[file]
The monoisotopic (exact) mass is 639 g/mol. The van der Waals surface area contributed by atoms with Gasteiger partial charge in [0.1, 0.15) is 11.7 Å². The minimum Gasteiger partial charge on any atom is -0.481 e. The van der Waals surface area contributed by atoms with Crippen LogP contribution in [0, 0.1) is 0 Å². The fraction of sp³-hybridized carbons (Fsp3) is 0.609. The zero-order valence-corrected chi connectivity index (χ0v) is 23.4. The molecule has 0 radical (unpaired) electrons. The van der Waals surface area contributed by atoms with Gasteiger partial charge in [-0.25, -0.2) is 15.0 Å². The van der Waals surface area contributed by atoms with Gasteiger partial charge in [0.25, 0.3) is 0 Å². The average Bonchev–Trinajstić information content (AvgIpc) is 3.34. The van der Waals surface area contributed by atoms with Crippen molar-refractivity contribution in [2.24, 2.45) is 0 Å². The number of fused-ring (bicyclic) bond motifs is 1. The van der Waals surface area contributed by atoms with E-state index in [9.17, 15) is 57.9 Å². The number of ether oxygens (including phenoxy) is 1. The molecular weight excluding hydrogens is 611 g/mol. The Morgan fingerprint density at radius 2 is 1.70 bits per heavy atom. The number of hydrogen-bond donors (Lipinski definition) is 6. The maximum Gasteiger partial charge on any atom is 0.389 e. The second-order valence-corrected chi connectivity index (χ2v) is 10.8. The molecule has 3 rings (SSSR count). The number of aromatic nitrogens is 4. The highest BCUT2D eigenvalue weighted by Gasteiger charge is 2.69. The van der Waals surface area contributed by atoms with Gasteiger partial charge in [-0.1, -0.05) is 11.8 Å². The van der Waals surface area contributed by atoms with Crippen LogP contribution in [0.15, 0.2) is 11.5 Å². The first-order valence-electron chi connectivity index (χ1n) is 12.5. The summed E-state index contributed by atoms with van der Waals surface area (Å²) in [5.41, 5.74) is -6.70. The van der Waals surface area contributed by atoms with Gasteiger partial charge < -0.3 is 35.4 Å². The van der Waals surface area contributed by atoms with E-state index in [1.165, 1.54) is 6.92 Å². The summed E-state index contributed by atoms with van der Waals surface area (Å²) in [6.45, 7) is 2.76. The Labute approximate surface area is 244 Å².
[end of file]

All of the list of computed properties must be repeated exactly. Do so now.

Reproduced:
The monoisotopic (exact) mass is 639 g/mol. The van der Waals surface area contributed by atoms with Gasteiger partial charge in [0.1, 0.15) is 11.7 Å². The minimum Gasteiger partial charge on any atom is -0.481 e. The van der Waals surface area contributed by atoms with Crippen LogP contribution in [0, 0.1) is 0 Å². The fraction of sp³-hybridized carbons (Fsp3) is 0.609. The zero-order valence-corrected chi connectivity index (χ0v) is 23.4. The molecule has 0 radical (unpaired) electrons. The van der Waals surface area contributed by atoms with Gasteiger partial charge in [-0.25, -0.2) is 15.0 Å². The van der Waals surface area contributed by atoms with Gasteiger partial charge in [0.25, 0.3) is 0 Å². The average Bonchev–Trinajstić information content (AvgIpc) is 3.34. The van der Waals surface area contributed by atoms with Crippen molar-refractivity contribution in [2.24, 2.45) is 0 Å². The number of fused-ring (bicyclic) bond motifs is 1. The van der Waals surface area contributed by atoms with E-state index in [9.17, 15) is 57.9 Å². The number of ether oxygens (including phenoxy) is 1. The molecular weight excluding hydrogens is 611 g/mol. The Morgan fingerprint density at radius 2 is 1.70 bits per heavy atom. The number of hydrogen-bond donors (Lipinski definition) is 6. The maximum Gasteiger partial charge on any atom is 0.389 e. The second-order valence-corrected chi connectivity index (χ2v) is 10.8. The molecule has 3 rings (SSSR count). The number of aromatic nitrogens is 4. The highest BCUT2D eigenvalue weighted by Gasteiger charge is 2.69. The van der Waals surface area contributed by atoms with Gasteiger partial charge in [-0.1, -0.05) is 11.8 Å². The van der Waals surface area contributed by atoms with Crippen LogP contribution in [0.15, 0.2) is 11.5 Å². The first-order valence-electron chi connectivity index (χ1n) is 12.5. The summed E-state index contributed by atoms with van der Waals surface area (Å²) in [5.41, 5.74) is -6.70. The van der Waals surface area contributed by atoms with Gasteiger partial charge < -0.3 is 35.4 Å². The van der Waals surface area contributed by atoms with E-state index in [1.165, 1.54) is 6.92 Å². The summed E-state index contributed by atoms with van der Waals surface area (Å²) in [6.45, 7) is 2.76. The Labute approximate surface area is 244 Å².